Fig: Initial stage of thistle funnel experiment

In this scenario due to osmosis, the solution level in the funnel starts increasing. As the water potential in the beaker is higher, the water moves from the beaker into the funnel, across the semipermeable membrane, until equilibrium is reached.

Fig: Final stage of thistle funnel experiment

Now we will check another scenario where we add a piston in the funnel to apply pressure on the sugar solution and place this setup into the beaker with water. Here there will be no movement of water even though there is a difference in the water potential of the sugar solution in the funnel and the water in the beaker. The pressure that is required to prevent the water from diffusing or undergoing osmosis is known as osmotic pressure. Hence we can say osmotic pressure is directly proportional to solute concentration, that is, osmotic pressure increases with increase in solute concentration.

Relation between osmotic pressure and water potential

Remember that OP stands for osmotic pressure and not osmotic potential. Osmotic potential is equal to solute potential. The addition of more solute means that more pressure is required to stop the flow of water. Hence, osmotic pressure or OP is the negative version of osmotic potential.

Fig: Relationship between water potential and osmotic pressure

Hence, Water potential = Pressure potential - Osmotic pressure

Reverse osmosis

Let's consider another scenario of thistle funnel experiment which explains the reverse osmosis. If a pressure greater than the osmotic pressure is applied, then not only will the water not move into the thistle funnel, but the opposite will occur. The water will start moving from the sugar solution into the beaker. Remember that this is a movement from lower water potential to higher water potential. So, it is not osmosis, but it is reverse osmosis.

Reverse osmosis is a process by which a solvent passes through a selectively permeable membrane in the direction opposite to that which is natural for osmosis. It happens when subjected to a pressure greater than the osmotic pressure. This is exactly what takes place in an RO water filtration system.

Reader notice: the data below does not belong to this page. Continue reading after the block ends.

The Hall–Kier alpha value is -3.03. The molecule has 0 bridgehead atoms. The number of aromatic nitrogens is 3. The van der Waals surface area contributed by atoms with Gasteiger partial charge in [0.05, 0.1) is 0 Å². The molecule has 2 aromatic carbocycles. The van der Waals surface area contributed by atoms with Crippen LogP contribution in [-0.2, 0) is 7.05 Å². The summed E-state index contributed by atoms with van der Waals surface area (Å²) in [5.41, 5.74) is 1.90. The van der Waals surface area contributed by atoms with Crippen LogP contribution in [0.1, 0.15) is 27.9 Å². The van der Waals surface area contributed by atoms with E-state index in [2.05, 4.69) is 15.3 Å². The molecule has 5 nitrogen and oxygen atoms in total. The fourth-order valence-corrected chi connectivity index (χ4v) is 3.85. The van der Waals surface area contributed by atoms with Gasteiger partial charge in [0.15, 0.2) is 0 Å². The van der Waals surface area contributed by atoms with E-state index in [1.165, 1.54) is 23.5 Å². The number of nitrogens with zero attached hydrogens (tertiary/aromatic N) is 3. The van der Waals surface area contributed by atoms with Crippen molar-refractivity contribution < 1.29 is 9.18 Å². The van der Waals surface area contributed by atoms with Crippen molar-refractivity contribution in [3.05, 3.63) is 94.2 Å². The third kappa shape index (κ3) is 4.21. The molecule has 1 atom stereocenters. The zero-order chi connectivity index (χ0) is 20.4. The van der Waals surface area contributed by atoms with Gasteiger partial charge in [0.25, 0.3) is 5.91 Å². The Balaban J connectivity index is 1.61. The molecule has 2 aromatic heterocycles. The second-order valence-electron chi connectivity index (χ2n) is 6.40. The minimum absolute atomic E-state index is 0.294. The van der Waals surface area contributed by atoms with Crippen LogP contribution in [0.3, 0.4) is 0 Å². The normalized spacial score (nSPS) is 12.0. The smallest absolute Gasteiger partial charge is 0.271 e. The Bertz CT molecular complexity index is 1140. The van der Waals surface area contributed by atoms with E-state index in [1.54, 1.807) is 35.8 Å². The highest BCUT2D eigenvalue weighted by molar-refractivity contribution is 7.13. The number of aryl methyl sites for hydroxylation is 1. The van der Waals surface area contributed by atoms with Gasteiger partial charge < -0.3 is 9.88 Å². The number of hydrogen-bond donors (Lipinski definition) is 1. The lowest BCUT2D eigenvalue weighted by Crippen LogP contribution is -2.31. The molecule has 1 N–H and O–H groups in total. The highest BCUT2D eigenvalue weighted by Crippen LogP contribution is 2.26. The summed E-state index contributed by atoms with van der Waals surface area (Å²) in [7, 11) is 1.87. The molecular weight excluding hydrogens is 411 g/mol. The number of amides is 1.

Fig: RO water filtration system

Diffusion pressure deficit (DPD)

Pure water has maximum diffusion pressure due to high kinetic energy. Addition of solute particles to water lowers its diffusion pressure. The lowering of the diffusion pressure of water in a solution over its pure state is known as diffusion pressure deficit (DPD). Basically, it is another term for water potential, but it is always positive in magnitude. Water potential and DPD have the same value but water potential is negative.

Water potential = - (Diffusion pressure deficit)

Hence, we can say that water moves from a lower DPD to a higher DPD as long as there is diffusion pressure deficit.

In a cell, diffusion pressure deficit is the difference between its osmotic pressure and the wall pressure (pressure exerted by the cell wall of a turgid cell on to the cell contents) or turgor pressure (pressure exerted by the cell contents of a turgid cell on the cell wall).

Fig: Relationship between DPD and OP

Practice Problems

Q1. If a plant cell’s 𝜳p = 2 bars and its 𝜳s = -3.5 bars, what is the resulting 𝜳w?

A. 0
B. -1.5 bars
C. 1.5 bars
D. 5.5 bars

Solution: 𝜳s (solute potential or osmotic potential) is the magnitude of decrease of water potential with respect to that of pure water due to the dissolution of a solute. 𝜳p (pressure potential also called as turgor pressure or turgor potential) is the pressure exerted by the swelling protoplast on its walls due to the osmotic entry of water into it. 𝜳w (water potential) is the difference in potential of water in a system over its pure state at the same temperature and pressure. The water potential of pure water is zero and it is negative for any solution.